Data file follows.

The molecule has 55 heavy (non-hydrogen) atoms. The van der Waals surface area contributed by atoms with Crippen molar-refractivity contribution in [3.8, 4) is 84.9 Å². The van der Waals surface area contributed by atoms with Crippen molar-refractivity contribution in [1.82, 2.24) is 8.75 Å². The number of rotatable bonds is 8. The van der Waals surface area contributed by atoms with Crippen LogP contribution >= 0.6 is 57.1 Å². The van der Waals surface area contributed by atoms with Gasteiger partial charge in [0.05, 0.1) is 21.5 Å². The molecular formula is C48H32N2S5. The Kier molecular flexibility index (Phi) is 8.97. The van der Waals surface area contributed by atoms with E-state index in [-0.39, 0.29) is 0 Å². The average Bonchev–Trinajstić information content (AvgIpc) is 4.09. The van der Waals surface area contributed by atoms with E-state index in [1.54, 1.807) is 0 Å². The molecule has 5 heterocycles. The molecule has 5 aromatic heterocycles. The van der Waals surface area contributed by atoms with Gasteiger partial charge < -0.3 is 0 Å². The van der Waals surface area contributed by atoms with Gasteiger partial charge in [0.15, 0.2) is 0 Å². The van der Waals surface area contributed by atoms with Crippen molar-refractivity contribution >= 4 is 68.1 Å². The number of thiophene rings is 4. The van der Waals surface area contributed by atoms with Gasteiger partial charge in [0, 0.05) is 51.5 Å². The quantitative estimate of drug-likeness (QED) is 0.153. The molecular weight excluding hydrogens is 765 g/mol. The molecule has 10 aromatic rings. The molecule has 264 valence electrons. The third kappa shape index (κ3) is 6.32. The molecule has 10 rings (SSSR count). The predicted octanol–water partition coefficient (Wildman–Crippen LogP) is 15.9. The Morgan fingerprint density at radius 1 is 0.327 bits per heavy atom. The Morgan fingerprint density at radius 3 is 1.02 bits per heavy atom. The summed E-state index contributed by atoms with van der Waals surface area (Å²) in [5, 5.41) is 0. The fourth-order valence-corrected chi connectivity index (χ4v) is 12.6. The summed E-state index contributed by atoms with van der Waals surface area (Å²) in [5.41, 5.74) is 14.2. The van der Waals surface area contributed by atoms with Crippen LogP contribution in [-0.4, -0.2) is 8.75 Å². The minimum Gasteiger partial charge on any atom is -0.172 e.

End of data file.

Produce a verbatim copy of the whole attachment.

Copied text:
The molecule has 55 heavy (non-hydrogen) atoms. The van der Waals surface area contributed by atoms with Crippen molar-refractivity contribution in [3.8, 4) is 84.9 Å². The van der Waals surface area contributed by atoms with Crippen molar-refractivity contribution in [1.82, 2.24) is 8.75 Å². The number of rotatable bonds is 8. The van der Waals surface area contributed by atoms with Crippen LogP contribution >= 0.6 is 57.1 Å². The van der Waals surface area contributed by atoms with Gasteiger partial charge in [0.05, 0.1) is 21.5 Å². The molecular formula is C48H32N2S5. The Kier molecular flexibility index (Phi) is 8.97. The van der Waals surface area contributed by atoms with E-state index in [-0.39, 0.29) is 0 Å². The average Bonchev–Trinajstić information content (AvgIpc) is 4.09. The van der Waals surface area contributed by atoms with E-state index in [1.54, 1.807) is 0 Å². The molecule has 5 heterocycles. The molecule has 5 aromatic heterocycles. The van der Waals surface area contributed by atoms with Gasteiger partial charge < -0.3 is 0 Å². The van der Waals surface area contributed by atoms with Gasteiger partial charge in [0.15, 0.2) is 0 Å². The van der Waals surface area contributed by atoms with Crippen molar-refractivity contribution >= 4 is 68.1 Å². The number of thiophene rings is 4. The van der Waals surface area contributed by atoms with Gasteiger partial charge in [0, 0.05) is 51.5 Å². The quantitative estimate of drug-likeness (QED) is 0.153. The molecular weight excluding hydrogens is 765 g/mol. The molecule has 10 aromatic rings. The molecule has 264 valence electrons. The third kappa shape index (κ3) is 6.32. The molecule has 10 rings (SSSR count). The predicted octanol–water partition coefficient (Wildman–Crippen LogP) is 15.9. The Morgan fingerprint density at radius 1 is 0.327 bits per heavy atom. The Morgan fingerprint density at radius 3 is 1.02 bits per heavy atom. The summed E-state index contributed by atoms with van der Waals surface area (Å²) in [5, 5.41) is 0. The fourth-order valence-corrected chi connectivity index (χ4v) is 12.6. The summed E-state index contributed by atoms with van der Waals surface area (Å²) in [5.41, 5.74) is 14.2. The van der Waals surface area contributed by atoms with Crippen LogP contribution in [-0.4, -0.2) is 8.75 Å². The minimum Gasteiger partial charge on any atom is -0.172 e.